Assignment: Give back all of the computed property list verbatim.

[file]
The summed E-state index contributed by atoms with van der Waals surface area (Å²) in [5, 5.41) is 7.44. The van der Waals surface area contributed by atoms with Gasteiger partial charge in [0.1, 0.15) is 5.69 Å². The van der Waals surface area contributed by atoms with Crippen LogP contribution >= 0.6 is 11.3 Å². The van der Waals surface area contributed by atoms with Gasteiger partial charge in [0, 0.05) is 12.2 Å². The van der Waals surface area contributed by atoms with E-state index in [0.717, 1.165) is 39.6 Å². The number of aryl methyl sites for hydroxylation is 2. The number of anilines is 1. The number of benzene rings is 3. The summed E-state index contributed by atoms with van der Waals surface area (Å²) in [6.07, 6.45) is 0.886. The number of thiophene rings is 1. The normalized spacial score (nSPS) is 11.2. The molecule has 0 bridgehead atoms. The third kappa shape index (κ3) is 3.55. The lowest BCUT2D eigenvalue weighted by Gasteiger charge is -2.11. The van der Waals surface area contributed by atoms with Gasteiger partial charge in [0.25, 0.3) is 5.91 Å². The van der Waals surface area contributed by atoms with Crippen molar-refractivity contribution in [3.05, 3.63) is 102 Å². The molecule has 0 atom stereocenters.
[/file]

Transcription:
The summed E-state index contributed by atoms with van der Waals surface area (Å²) in [5, 5.41) is 7.44. The van der Waals surface area contributed by atoms with Gasteiger partial charge in [0.1, 0.15) is 5.69 Å². The van der Waals surface area contributed by atoms with Crippen LogP contribution >= 0.6 is 11.3 Å². The van der Waals surface area contributed by atoms with Gasteiger partial charge in [0, 0.05) is 12.2 Å². The van der Waals surface area contributed by atoms with E-state index in [0.717, 1.165) is 39.6 Å². The number of aryl methyl sites for hydroxylation is 2. The number of anilines is 1. The number of benzene rings is 3. The summed E-state index contributed by atoms with van der Waals surface area (Å²) in [6.07, 6.45) is 0.886. The number of thiophene rings is 1. The normalized spacial score (nSPS) is 11.2. The molecule has 0 bridgehead atoms. The third kappa shape index (κ3) is 3.55. The lowest BCUT2D eigenvalue weighted by Gasteiger charge is -2.11. The van der Waals surface area contributed by atoms with Gasteiger partial charge in [0.25, 0.3) is 5.91 Å². The van der Waals surface area contributed by atoms with Crippen molar-refractivity contribution in [3.05, 3.63) is 102 Å². The molecule has 0 atom stereocenters.